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Why do you kill brands on social media?

Why do you kill brands on social media?

iModerate Author

Feb 19, 2014

We work with  a lot of brands who put a great deal of time and effort into social – as  do many of their customers. One thing that’s so interesting to us and painful for them centers around negative comments, and there’s plenty to go around. Posting something negative requires effort, so we can assume that these individuals feel mistreated, upset or discouraged in some way. But what does posting do for them? What do they expect? We thought we’d ask you to weigh in (gasp) quantitatively! Let us know your thoughts and check out the poll results. Thanks.

iModerate Author

  • Daniel Doutre

    No never posted a negative. I did however post a positive in amongst a group of negatives. I just thought that people posting where being short sighted and weren’t appreciative of the work the company was doing to fix the situation.

  • Daniel Doutre

    No never posted a negative. I did however post a positive in amongst a group of negatives. I just thought that people posting where being short sighted and weren’t appreciative of the work the company was doing to fix the situation.

  • Scott Rossow

    Many times it feels like the great equalizer. Usually my negative posts are David versus Goliath. Social media let’s me add a lot of other “David’s” to my battle with the corporate Goliath.

  • Scott Rossow

    Many times it feels like the great equalizer. Usually my negative posts are David versus Goliath. Social media let’s me add a lot of other “David’s” to my battle with the corporate Goliath.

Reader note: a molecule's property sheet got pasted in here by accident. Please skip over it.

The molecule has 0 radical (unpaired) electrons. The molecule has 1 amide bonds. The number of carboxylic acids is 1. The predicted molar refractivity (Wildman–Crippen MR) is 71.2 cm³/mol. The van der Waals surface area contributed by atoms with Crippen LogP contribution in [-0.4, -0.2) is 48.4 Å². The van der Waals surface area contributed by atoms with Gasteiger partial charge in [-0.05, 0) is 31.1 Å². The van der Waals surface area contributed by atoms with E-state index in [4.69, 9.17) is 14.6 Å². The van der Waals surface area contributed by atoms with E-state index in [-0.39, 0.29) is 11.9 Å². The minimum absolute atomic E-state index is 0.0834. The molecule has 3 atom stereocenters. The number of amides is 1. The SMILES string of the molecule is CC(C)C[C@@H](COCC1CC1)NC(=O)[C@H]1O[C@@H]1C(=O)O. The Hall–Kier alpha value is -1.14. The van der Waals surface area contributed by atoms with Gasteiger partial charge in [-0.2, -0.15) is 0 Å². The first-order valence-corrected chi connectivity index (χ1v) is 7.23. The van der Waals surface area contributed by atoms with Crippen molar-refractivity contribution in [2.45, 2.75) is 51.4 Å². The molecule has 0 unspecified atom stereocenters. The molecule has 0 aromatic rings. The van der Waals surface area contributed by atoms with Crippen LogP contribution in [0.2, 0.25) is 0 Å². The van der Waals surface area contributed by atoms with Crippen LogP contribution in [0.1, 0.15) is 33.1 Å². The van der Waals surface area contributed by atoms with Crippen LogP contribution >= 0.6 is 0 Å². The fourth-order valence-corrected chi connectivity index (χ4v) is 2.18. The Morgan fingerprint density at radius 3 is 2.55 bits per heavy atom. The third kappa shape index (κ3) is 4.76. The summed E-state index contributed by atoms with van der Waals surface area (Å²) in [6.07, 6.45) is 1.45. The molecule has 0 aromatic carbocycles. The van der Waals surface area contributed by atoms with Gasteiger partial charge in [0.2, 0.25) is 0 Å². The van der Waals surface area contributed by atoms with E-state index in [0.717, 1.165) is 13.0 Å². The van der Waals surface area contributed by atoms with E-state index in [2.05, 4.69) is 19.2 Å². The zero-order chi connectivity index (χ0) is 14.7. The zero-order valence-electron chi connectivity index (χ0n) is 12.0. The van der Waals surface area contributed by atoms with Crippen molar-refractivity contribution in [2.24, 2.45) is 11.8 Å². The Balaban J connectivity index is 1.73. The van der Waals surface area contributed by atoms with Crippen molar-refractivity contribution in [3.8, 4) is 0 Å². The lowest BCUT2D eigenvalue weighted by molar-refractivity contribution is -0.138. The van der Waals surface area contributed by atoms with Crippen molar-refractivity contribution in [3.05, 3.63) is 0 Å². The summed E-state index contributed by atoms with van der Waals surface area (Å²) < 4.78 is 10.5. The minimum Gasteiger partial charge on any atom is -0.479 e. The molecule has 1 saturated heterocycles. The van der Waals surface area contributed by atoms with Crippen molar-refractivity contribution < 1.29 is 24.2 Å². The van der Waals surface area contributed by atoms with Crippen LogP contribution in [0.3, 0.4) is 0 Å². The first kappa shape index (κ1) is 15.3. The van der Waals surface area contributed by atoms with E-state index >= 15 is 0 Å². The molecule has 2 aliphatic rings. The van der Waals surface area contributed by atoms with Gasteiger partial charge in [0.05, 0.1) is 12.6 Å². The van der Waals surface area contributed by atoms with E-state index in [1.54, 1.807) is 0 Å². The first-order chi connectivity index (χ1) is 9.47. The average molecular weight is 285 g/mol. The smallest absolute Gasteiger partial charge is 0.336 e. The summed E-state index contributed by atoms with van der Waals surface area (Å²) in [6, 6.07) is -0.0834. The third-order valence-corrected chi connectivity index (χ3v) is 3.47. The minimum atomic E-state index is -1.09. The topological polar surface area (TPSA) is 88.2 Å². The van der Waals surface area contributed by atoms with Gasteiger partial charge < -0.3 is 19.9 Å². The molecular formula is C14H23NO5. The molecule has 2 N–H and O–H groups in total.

• Howard Chou

    I’ve never killed a brand but I have spoken out to complain about service (or lack there of). I was hoping to find some resolution through the details I provided. I feel most of the responses are either automated or too generalized to be of any help. On the flip side of the coin, I often feel that companies become overwhelmed when their social media becomes another customer service expense.

  • Howard Chou

    I’ve never killed a brand but I have spoken out to complain about service (or lack there of). I was hoping to find some resolution through the details I provided. I feel most of the responses are either automated or too generalized to be of any help. On the flip side of the coin, I often feel that companies become overwhelmed when their social media becomes another customer service expense.

iModerate allowed us to not only connect with this hard-to-reach audience but to get a deeper understanding of their feelings on the subject of public service. iModerate promised at the outset to expand and clarify the quantitative findings in a way traditional online survey research has previously been unable to, and they delivered on this claim. As a result, we were able to expose the emotions shaping the perceptions of the class of 9/11.

Marc Porter Magee, Partnership for Public Service